Swim: 2006 - 41:51; 2011 - 35:53 - Despite lots of swimming over the past couple years compared to 2006, this is still an area that needs some attention. This is why I'll be back in the water early tomorrow morning, and the next day, and the next day. My coach wants me swimming 4-5 times a week if I want to get faster for 2012. Today's swim was slower than I had hoped, despite feeling pretty good in the water.
T1: 2006 - 2:15; 2011 - 1:43.
Bike: 2006 - 3:19:20 16.86mph; 2011 - 2:50:53 19.66mph and almost a mile slower than my Ironman pace in Coeur d'Alene. As a side bar, in 2006 I rode in running shorts over padded swimsuit bottoms; it was a stealth look! I clearly did not have a coach back then, as she would have instantly put the kibosh on that one. I don't remember how I felt on the bike in 2006, but I'm guessing it wasn't as sluggish as I felt this morning. For some reason, I just didn't have the "get up and go" that I normally do on the bike. I started feeling like myself at about mile 47...not what you want in a 56 mile race.
T2: 2006 - 1:09; 2011 - 1:21. I guess I could learn something from my 24-year-old self.
Run: 2006 - 1:49:40 8:22/mile; 2011 - 1:36:28. 7:21/mile. I had 24 marathons under my belt the summer of 2006, so the run was the least of my worries back then. Now, it's part of the race I know is going to hurt. I figured I had some ground to make up on the run after my less than stellar bike and swim, so I took off fast hoping to run faster than the 1:33 I ran at Oceanside. It wasn't a great run, but I stayed strong and chased down one girl in my age group around mile 5 and held her back for the rest of the run.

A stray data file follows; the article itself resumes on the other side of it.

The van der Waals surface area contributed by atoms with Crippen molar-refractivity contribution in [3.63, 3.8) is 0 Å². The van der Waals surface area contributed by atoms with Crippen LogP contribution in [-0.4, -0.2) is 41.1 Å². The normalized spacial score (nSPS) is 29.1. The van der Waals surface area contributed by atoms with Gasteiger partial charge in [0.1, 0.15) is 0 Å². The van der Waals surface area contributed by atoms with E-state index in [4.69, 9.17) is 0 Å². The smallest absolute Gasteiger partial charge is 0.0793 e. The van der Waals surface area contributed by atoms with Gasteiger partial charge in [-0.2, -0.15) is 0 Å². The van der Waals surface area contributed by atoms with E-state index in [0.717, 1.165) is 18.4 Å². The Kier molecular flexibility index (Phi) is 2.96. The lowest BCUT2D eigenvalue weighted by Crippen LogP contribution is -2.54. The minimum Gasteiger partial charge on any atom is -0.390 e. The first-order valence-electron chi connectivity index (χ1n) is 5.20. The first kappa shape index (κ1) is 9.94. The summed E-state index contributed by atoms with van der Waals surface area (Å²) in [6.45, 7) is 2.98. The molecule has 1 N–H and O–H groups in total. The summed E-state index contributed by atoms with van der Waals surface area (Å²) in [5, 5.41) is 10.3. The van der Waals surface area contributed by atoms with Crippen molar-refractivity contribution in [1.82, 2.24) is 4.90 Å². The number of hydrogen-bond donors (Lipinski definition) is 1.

|2006 Run - in the 90s that day|
|Andy, Malia, me, Julie - the only 3 other triathletes I knew back in the day|
It's fun to look back and see how far I've come and how many things have changed in life. It sounds a bit dramatic, but when I think of how important triathlon is right now, Lake Stevens 2006 was pretty much a life changing day. Yes, every race holds a special memory and place in my heart, but I feel like this was definitely a turning point. At the time I didn’t realize how the sport would lead to so many memories and opportunities. Over the past several years, I’ve been challenged both physically and mentally with some really great results. I’ve traveled around the country and competed on the world’s stage. Some of my best friends and biggest role models were found in training. But I haven’t forgotten where I’ve come from and the people who helped me get here. My parents still call to wish me good luck the night before and then want to hear the race report after, my non-triathlon friends are still as supportive as ever (in person and from across the country), and I still look for a hug from the first volunteer I see at the finish line (a race tradition I picked up at XC ski races in high school).
Even without racing, it would have been a fun day. In 2006 I knew 3 other athletes. Now, it’s hard to walk 20 feet in transition without seeing a teammate or friend also competing. And then out on the course, there’s an even bigger support crew. Thank you to everyone who made today a great day to swim, bike, run, smile, laugh, and love! I’m confident the next 5 years will bring even more memories, opportunities, and improvements.
Congratulations to all finishers and best of luck with what the next 5 years will bring for you.